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Susan Butler: a poem

Travelling by night

When the numbers

rattle through my dreams,

back and forth like abacus beads,

I take a trip to that place

where I glimpse

the beginning of things,

my years a puff

of cotton grass pollen

blown over the lochans and knockans

of your forty million,

your granite capped peaks

pale as spun sugar

in the slant evening sun.

I don't leave after tea, as we do,

or break the journey in a value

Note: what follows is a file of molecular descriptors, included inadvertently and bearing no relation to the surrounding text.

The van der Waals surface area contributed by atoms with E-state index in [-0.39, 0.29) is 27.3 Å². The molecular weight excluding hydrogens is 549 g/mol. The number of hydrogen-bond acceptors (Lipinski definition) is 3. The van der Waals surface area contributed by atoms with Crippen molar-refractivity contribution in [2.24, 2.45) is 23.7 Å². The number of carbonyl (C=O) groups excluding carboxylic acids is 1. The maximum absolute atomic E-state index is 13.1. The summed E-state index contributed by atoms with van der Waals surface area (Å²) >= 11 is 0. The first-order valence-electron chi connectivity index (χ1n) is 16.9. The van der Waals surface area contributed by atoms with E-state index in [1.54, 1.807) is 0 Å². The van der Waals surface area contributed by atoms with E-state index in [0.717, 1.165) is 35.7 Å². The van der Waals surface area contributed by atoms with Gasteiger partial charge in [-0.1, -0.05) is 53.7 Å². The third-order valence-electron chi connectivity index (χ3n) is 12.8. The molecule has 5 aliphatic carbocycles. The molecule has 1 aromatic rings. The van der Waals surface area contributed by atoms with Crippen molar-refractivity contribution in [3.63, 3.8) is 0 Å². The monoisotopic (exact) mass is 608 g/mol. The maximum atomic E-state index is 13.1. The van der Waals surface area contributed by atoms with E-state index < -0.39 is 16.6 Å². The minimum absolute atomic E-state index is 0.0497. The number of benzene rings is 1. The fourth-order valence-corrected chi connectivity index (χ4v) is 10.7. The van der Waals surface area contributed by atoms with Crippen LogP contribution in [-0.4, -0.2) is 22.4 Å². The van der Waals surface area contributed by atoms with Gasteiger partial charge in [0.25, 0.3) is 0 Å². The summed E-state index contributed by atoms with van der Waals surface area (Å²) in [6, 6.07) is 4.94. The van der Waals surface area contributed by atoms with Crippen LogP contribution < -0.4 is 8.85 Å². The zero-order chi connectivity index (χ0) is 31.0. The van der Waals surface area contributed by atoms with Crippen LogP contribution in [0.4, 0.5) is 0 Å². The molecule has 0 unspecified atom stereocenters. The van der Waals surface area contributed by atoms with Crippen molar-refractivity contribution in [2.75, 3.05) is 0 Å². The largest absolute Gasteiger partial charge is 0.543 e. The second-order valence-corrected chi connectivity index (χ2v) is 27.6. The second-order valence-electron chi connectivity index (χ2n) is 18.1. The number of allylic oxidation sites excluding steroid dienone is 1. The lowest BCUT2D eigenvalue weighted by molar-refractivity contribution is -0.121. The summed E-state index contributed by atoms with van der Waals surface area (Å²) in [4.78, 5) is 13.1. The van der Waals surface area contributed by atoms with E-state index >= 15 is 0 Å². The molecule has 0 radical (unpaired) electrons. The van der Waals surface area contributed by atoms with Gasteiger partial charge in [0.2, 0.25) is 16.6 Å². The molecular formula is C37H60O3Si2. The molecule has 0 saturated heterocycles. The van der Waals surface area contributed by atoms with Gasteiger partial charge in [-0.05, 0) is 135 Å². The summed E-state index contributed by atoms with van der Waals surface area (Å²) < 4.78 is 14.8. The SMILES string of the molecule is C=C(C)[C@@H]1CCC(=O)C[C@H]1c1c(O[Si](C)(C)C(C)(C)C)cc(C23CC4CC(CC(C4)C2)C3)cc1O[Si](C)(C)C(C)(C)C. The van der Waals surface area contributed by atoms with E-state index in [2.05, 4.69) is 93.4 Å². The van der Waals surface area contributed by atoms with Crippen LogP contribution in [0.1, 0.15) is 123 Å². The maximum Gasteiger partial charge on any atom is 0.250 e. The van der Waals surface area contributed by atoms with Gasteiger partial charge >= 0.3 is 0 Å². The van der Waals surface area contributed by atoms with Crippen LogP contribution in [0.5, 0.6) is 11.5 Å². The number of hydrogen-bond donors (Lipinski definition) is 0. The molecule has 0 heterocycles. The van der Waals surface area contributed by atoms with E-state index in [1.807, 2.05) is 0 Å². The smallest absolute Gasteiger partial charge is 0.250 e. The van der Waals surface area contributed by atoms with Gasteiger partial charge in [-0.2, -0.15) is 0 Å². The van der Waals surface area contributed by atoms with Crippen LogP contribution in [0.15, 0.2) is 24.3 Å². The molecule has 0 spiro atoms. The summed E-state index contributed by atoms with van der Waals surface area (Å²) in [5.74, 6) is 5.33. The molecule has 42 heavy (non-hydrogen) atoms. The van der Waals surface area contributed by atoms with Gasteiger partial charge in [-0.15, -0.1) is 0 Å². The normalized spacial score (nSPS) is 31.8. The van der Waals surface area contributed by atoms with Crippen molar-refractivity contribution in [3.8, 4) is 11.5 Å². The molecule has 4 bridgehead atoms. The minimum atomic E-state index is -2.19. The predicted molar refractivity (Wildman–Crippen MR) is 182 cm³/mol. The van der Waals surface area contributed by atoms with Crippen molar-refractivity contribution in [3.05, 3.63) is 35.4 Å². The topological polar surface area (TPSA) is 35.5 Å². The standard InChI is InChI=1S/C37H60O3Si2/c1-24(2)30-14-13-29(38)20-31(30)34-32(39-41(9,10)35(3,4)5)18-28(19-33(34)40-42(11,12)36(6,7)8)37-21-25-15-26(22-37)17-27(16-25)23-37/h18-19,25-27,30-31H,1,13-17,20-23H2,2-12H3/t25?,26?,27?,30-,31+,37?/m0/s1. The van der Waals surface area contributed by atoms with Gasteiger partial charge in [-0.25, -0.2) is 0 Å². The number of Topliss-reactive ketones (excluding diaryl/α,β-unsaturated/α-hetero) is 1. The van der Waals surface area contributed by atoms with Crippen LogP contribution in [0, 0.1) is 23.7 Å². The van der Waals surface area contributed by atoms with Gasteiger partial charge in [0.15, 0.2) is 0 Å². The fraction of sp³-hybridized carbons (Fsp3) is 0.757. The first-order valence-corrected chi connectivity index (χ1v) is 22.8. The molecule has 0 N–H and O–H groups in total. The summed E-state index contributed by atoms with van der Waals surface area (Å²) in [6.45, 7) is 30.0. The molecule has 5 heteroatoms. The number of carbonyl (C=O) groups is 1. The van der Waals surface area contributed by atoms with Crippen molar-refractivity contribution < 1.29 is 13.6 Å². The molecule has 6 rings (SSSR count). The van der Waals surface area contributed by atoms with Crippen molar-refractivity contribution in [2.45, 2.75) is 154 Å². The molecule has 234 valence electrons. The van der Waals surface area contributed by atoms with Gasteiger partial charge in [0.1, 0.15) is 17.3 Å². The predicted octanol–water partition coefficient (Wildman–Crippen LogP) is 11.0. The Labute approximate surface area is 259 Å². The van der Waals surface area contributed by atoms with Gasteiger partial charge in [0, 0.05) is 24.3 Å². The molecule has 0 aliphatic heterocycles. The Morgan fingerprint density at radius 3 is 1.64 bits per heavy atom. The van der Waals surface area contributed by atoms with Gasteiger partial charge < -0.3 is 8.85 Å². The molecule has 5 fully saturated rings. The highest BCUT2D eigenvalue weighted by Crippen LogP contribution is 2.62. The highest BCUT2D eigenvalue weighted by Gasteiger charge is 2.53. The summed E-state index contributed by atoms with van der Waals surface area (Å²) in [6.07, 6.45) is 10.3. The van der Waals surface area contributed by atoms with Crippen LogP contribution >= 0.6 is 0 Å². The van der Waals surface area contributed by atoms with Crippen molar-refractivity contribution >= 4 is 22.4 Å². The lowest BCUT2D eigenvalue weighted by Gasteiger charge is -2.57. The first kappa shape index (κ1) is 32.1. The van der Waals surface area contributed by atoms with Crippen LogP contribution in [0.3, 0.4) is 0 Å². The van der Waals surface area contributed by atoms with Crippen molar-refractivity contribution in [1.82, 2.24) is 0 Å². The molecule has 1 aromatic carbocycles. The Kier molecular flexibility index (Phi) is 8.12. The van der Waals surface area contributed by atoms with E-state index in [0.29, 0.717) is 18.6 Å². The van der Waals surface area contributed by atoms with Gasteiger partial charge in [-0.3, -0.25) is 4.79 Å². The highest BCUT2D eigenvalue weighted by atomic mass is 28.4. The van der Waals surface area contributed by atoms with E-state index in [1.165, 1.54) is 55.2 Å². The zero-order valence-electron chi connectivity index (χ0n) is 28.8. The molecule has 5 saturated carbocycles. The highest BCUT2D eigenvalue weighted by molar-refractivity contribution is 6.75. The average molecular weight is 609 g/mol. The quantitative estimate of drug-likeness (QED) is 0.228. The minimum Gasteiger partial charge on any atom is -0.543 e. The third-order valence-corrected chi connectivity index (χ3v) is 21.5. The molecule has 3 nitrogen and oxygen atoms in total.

for money hotel. I go in another time

travelling north with the sun

always bright enough to light

a companion moon,

just high enough to pick out

the landscape's folds, so clear

they come close, embrace

the long lakeland curve of the M6

as a young mother might

in plump, capable arms,

then, before Glasgow,

the windmills settle into neat rows,

limbs outspread to keep their distance.

Sue Butler grew up a convent-educated Catholic and studied medicine in the time of Women's Liberation and of having it all: a career in General Practice, husband and sons. In retirement she took up walking and Creative Writing, considering both to be unpredictable forms of meditation on life in all its grace, pain and peculiarity. 

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